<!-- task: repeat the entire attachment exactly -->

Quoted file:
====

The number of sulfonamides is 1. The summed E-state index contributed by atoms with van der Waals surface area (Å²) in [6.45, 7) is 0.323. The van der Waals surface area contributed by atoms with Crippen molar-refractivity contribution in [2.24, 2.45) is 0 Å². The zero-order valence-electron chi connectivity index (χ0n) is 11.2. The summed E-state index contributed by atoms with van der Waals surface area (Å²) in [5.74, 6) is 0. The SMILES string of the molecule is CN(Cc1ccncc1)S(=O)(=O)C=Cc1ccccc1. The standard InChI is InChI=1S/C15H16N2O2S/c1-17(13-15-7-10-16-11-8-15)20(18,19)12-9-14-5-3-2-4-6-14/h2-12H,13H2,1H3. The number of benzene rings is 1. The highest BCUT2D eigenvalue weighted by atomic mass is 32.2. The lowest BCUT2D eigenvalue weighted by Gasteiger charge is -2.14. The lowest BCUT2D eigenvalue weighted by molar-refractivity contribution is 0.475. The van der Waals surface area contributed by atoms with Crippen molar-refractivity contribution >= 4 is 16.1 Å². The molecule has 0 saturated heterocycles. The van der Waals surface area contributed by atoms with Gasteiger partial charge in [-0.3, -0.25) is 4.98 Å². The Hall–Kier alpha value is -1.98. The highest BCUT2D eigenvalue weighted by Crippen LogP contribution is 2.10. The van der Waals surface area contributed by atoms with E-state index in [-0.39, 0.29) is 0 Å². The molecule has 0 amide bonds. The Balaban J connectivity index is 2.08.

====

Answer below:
The number of sulfonamides is 1. The summed E-state index contributed by atoms with van der Waals surface area (Å²) in [6.45, 7) is 0.323. The van der Waals surface area contributed by atoms with Crippen molar-refractivity contribution in [2.24, 2.45) is 0 Å². The zero-order valence-electron chi connectivity index (χ0n) is 11.2. The summed E-state index contributed by atoms with van der Waals surface area (Å²) in [5.74, 6) is 0. The SMILES string of the molecule is CN(Cc1ccncc1)S(=O)(=O)C=Cc1ccccc1. The standard InChI is InChI=1S/C15H16N2O2S/c1-17(13-15-7-10-16-11-8-15)20(18,19)12-9-14-5-3-2-4-6-14/h2-12H,13H2,1H3. The number of benzene rings is 1. The highest BCUT2D eigenvalue weighted by atomic mass is 32.2. The lowest BCUT2D eigenvalue weighted by Gasteiger charge is -2.14. The lowest BCUT2D eigenvalue weighted by molar-refractivity contribution is 0.475. The van der Waals surface area contributed by atoms with Crippen molar-refractivity contribution >= 4 is 16.1 Å². The molecule has 0 saturated heterocycles. The van der Waals surface area contributed by atoms with Gasteiger partial charge in [-0.3, -0.25) is 4.98 Å². The Hall–Kier alpha value is -1.98. The highest BCUT2D eigenvalue weighted by Crippen LogP contribution is 2.10. The van der Waals surface area contributed by atoms with E-state index in [-0.39, 0.29) is 0 Å². The molecule has 0 amide bonds. The Balaban J connectivity index is 2.08.